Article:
[Fixed]-HttpResponse vs. Render


render is used to for what the name already indicates: to render a template file (mostly HTML, but could be any format). render is basically a simple wrapper around a HttpResponse which renders a template, though as said in the previous answer, you can use HttpResponse to return other things as well in the response, not just rendering templates.


Sure, say you’re making an AJAX call and want to return a JSON object:

return HttpResponse(jsonObj, mimetype='application/json')

The accepted answer in the original question alluded to this method.

👤Abid A


This is arguments for render. It takes the template(template_name) and combines with a given context dictionary and returns an HttpResponse object with that rendered text.

render(request, template_name, context=None, content_type=None, status=None, using=None)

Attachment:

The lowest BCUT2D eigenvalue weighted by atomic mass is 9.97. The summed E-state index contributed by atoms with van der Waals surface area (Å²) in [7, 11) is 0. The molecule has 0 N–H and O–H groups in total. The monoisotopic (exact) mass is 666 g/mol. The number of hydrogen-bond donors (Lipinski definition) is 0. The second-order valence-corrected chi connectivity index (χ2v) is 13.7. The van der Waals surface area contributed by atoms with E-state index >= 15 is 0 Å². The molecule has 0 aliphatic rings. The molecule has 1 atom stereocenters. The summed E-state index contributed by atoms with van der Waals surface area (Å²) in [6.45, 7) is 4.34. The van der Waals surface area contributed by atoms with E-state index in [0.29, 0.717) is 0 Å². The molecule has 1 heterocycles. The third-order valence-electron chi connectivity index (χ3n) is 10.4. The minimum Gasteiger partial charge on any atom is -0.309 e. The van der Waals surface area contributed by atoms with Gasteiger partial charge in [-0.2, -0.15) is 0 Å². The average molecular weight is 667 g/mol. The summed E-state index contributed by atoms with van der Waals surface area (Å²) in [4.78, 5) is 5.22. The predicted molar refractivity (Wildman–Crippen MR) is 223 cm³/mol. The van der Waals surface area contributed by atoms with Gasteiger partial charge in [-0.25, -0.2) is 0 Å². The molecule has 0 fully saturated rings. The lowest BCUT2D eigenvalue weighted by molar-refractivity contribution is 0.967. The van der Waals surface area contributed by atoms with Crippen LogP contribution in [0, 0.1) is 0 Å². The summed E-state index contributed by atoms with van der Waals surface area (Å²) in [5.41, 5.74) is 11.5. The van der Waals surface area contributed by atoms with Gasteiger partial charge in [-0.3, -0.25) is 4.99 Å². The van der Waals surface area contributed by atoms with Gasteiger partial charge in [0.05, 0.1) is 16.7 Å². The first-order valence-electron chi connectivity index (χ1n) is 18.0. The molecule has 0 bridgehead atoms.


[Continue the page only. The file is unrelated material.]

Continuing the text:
Even render return HttpResponse but it can render the template with the context(If a value in the dictionary is callable, the view will call it just before rendering the template.)

#With render
def view_page(request):
    # View code here...
    return render(request, 'app/index.html', {
        'value': 'data',
    }, content_type='application/xhtml+xml')

#with HttpResponse
def view_page(request):
    # View code here...
    t = loader.get_template('app/index.html')
    c = {'value': 'data'}
    return HttpResponse(t.render(c, request), content_type='application/xhtml+xml')

In below HttpResponse first we load the template and then render it with context and send the response. So it is quite easy with render because it takes arguments as template_name and context and combines them internally. render is imported by django.shortcuts

Leave a comment